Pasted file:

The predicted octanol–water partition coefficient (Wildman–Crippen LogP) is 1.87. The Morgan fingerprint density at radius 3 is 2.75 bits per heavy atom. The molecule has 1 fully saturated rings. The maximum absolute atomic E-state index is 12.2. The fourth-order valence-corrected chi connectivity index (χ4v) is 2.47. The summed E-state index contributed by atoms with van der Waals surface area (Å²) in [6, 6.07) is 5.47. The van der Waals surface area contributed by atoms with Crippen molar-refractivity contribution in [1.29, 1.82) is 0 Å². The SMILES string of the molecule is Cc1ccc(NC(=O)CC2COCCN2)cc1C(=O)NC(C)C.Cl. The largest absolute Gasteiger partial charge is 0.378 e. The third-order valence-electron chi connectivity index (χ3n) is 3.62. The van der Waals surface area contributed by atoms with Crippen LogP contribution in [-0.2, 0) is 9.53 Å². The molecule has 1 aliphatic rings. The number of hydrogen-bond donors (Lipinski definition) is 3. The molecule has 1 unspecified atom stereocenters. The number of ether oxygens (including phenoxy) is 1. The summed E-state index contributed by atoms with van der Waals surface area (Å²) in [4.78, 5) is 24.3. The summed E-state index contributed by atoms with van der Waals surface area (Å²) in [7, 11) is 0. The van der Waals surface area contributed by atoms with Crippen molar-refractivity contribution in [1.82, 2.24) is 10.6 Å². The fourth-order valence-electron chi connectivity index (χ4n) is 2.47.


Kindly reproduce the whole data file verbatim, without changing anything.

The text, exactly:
The predicted octanol–water partition coefficient (Wildman–Crippen LogP) is 1.87. The Morgan fingerprint density at radius 3 is 2.75 bits per heavy atom. The molecule has 1 fully saturated rings. The maximum absolute atomic E-state index is 12.2. The fourth-order valence-corrected chi connectivity index (χ4v) is 2.47. The summed E-state index contributed by atoms with van der Waals surface area (Å²) in [6, 6.07) is 5.47. The van der Waals surface area contributed by atoms with Crippen molar-refractivity contribution in [1.29, 1.82) is 0 Å². The SMILES string of the molecule is Cc1ccc(NC(=O)CC2COCCN2)cc1C(=O)NC(C)C.Cl. The largest absolute Gasteiger partial charge is 0.378 e. The third-order valence-electron chi connectivity index (χ3n) is 3.62. The van der Waals surface area contributed by atoms with Crippen LogP contribution in [-0.2, 0) is 9.53 Å². The molecule has 1 aliphatic rings. The number of hydrogen-bond donors (Lipinski definition) is 3. The molecule has 1 unspecified atom stereocenters. The number of ether oxygens (including phenoxy) is 1. The summed E-state index contributed by atoms with van der Waals surface area (Å²) in [4.78, 5) is 24.3. The summed E-state index contributed by atoms with van der Waals surface area (Å²) in [7, 11) is 0. The van der Waals surface area contributed by atoms with Crippen molar-refractivity contribution in [1.82, 2.24) is 10.6 Å². The fourth-order valence-electron chi connectivity index (χ4n) is 2.47.